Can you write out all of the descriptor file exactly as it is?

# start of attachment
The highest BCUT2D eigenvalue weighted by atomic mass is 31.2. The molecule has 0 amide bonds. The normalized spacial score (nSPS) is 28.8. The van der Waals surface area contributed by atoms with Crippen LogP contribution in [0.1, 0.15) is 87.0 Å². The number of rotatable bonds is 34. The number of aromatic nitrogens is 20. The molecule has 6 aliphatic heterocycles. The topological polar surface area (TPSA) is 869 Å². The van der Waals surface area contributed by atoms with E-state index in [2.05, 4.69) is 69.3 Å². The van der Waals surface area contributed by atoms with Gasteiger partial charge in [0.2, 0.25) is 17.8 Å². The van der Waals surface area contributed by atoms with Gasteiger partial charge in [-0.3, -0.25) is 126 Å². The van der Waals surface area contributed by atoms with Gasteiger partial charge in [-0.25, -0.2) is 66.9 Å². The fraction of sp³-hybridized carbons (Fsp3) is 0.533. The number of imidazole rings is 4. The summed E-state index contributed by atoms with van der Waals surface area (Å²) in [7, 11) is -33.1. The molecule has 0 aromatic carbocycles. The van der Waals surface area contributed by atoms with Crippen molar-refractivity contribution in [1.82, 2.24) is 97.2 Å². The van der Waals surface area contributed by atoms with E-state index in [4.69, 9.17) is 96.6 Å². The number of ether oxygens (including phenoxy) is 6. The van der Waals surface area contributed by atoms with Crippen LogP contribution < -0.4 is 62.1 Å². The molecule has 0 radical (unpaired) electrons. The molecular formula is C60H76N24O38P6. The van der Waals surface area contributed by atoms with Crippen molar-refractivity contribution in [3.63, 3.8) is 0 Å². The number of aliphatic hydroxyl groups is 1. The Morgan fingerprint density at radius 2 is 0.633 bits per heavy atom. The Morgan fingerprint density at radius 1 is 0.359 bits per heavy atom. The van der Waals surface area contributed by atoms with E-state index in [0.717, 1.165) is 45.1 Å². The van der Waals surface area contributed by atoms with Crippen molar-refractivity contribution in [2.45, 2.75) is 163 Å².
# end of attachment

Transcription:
The highest BCUT2D eigenvalue weighted by atomic mass is 31.2. The molecule has 0 amide bonds. The normalized spacial score (nSPS) is 28.8. The van der Waals surface area contributed by atoms with Crippen LogP contribution in [0.1, 0.15) is 87.0 Å². The number of rotatable bonds is 34. The number of aromatic nitrogens is 20. The molecule has 6 aliphatic heterocycles. The topological polar surface area (TPSA) is 869 Å². The van der Waals surface area contributed by atoms with E-state index in [2.05, 4.69) is 69.3 Å². The van der Waals surface area contributed by atoms with Gasteiger partial charge in [0.2, 0.25) is 17.8 Å². The van der Waals surface area contributed by atoms with Gasteiger partial charge in [-0.3, -0.25) is 126 Å². The van der Waals surface area contributed by atoms with Gasteiger partial charge in [-0.25, -0.2) is 66.9 Å². The fraction of sp³-hybridized carbons (Fsp3) is 0.533. The number of imidazole rings is 4. The summed E-state index contributed by atoms with van der Waals surface area (Å²) in [7, 11) is -33.1. The molecule has 0 aromatic carbocycles. The van der Waals surface area contributed by atoms with Crippen molar-refractivity contribution in [1.82, 2.24) is 97.2 Å². The van der Waals surface area contributed by atoms with E-state index in [4.69, 9.17) is 96.6 Å². The number of ether oxygens (including phenoxy) is 6. The van der Waals surface area contributed by atoms with Crippen LogP contribution < -0.4 is 62.1 Å². The molecule has 0 radical (unpaired) electrons. The molecular formula is C60H76N24O38P6. The van der Waals surface area contributed by atoms with Crippen molar-refractivity contribution in [3.63, 3.8) is 0 Å². The number of aliphatic hydroxyl groups is 1. The Morgan fingerprint density at radius 2 is 0.633 bits per heavy atom. The Morgan fingerprint density at radius 1 is 0.359 bits per heavy atom. The van der Waals surface area contributed by atoms with E-state index in [0.717, 1.165) is 45.1 Å². The van der Waals surface area contributed by atoms with Crippen molar-refractivity contribution in [2.45, 2.75) is 163 Å².